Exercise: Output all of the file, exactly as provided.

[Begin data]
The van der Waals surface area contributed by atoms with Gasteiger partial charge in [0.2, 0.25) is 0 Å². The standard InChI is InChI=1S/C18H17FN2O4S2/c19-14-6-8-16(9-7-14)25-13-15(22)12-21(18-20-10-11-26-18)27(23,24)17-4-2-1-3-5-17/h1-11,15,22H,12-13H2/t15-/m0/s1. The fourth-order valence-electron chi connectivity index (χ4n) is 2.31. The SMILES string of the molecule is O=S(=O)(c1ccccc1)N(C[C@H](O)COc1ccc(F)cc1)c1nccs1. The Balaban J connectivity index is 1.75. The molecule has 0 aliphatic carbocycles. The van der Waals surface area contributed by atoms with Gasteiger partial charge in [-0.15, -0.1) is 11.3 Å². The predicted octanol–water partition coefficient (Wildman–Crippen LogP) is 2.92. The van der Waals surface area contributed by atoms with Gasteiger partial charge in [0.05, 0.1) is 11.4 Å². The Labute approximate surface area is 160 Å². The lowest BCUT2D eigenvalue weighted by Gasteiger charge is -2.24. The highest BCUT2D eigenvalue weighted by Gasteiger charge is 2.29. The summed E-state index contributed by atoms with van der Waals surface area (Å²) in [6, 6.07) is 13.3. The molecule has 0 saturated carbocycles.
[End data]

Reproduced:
The van der Waals surface area contributed by atoms with Gasteiger partial charge in [0.2, 0.25) is 0 Å². The standard InChI is InChI=1S/C18H17FN2O4S2/c19-14-6-8-16(9-7-14)25-13-15(22)12-21(18-20-10-11-26-18)27(23,24)17-4-2-1-3-5-17/h1-11,15,22H,12-13H2/t15-/m0/s1. The fourth-order valence-electron chi connectivity index (χ4n) is 2.31. The SMILES string of the molecule is O=S(=O)(c1ccccc1)N(C[C@H](O)COc1ccc(F)cc1)c1nccs1. The Balaban J connectivity index is 1.75. The molecule has 0 aliphatic carbocycles. The van der Waals surface area contributed by atoms with Gasteiger partial charge in [-0.15, -0.1) is 11.3 Å². The predicted octanol–water partition coefficient (Wildman–Crippen LogP) is 2.92. The van der Waals surface area contributed by atoms with Gasteiger partial charge in [0.05, 0.1) is 11.4 Å². The Labute approximate surface area is 160 Å². The lowest BCUT2D eigenvalue weighted by Gasteiger charge is -2.24. The highest BCUT2D eigenvalue weighted by Gasteiger charge is 2.29. The summed E-state index contributed by atoms with van der Waals surface area (Å²) in [6, 6.07) is 13.3. The molecule has 0 saturated carbocycles.